I was checking my watch and felt I was probably on about 4hrs 20 pace, but when I reached the same aid station as I'd passed at 13 miles and they told me I had 3 miles left, I realized I was further from the finish than I realized and had no shot at that. My feet were hurting by now; I knew I had at least two blisters (turned out to be three), which I figured were probably partly caused by me not having run a trail in 3 weeks. These last three miles seemed to last forever, but finally, I made it to the same hill I'd entered on some three and a half hours earlier and climbed it, turned a corner and there, like a soothing warm bath, waited the finish line, Bad Ben, Dick Ross and of course Jill. My final finishing time was 4:47:00. 42nd out of 88. A solid middle-of-the-pack finish, which I was more than happy with given the joints-that-shall-not-be-named that had cursed my previous few runs.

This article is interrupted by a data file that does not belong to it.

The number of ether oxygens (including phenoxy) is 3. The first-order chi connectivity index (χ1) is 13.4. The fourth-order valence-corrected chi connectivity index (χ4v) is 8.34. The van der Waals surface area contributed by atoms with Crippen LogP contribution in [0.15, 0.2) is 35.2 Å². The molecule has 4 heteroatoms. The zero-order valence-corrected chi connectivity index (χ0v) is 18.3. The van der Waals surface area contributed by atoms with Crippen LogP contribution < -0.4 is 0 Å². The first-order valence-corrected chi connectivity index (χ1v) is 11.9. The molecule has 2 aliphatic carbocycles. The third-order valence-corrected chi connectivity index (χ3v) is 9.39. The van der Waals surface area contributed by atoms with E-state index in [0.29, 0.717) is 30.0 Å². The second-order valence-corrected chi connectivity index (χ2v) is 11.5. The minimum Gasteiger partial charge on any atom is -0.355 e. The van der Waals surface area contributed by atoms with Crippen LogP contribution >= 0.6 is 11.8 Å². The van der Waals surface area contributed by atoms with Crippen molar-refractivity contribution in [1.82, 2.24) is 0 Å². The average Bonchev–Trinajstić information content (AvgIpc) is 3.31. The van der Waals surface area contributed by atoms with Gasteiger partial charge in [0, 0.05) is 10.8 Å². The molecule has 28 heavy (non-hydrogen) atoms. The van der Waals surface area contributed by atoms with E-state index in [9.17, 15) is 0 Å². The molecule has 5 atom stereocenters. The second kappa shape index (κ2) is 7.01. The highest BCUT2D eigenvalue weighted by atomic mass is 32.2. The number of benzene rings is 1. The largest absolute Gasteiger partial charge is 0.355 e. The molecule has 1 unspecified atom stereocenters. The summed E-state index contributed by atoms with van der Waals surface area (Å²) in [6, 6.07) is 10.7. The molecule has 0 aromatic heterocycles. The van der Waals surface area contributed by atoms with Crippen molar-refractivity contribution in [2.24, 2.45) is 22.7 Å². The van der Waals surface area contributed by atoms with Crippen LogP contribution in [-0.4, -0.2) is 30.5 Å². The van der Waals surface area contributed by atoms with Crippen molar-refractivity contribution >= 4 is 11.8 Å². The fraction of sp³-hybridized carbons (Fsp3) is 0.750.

I was absolutely spent, but really pleased. As tough as the last few miles were - and believe me, there were times when I was asking myself why the f**k I'd chosen this sport for a hobby in recent years - it was all worth it. The trails were in terrific shape - very little mud - the weather was perfect, and I had another marathon under my belt. Most happily of all, the crutches weren't needed. This also undoubtedly goes into the books as by far the best smelling race I've ever done.
Wonderful work as always performed by the Nerds at the aid stations and the finish line areas, Bad Ben, Sophia, Dick Ross, Puccini the wonder dog made this another great, low-key and friendly event. While right now I am in awe of those that did the 100k and 40-miler, I have to admit, that pewter belt buckle you get for the 100 would look pretty good on me, so who knows, maybe next year I'll really go psycho. Then again....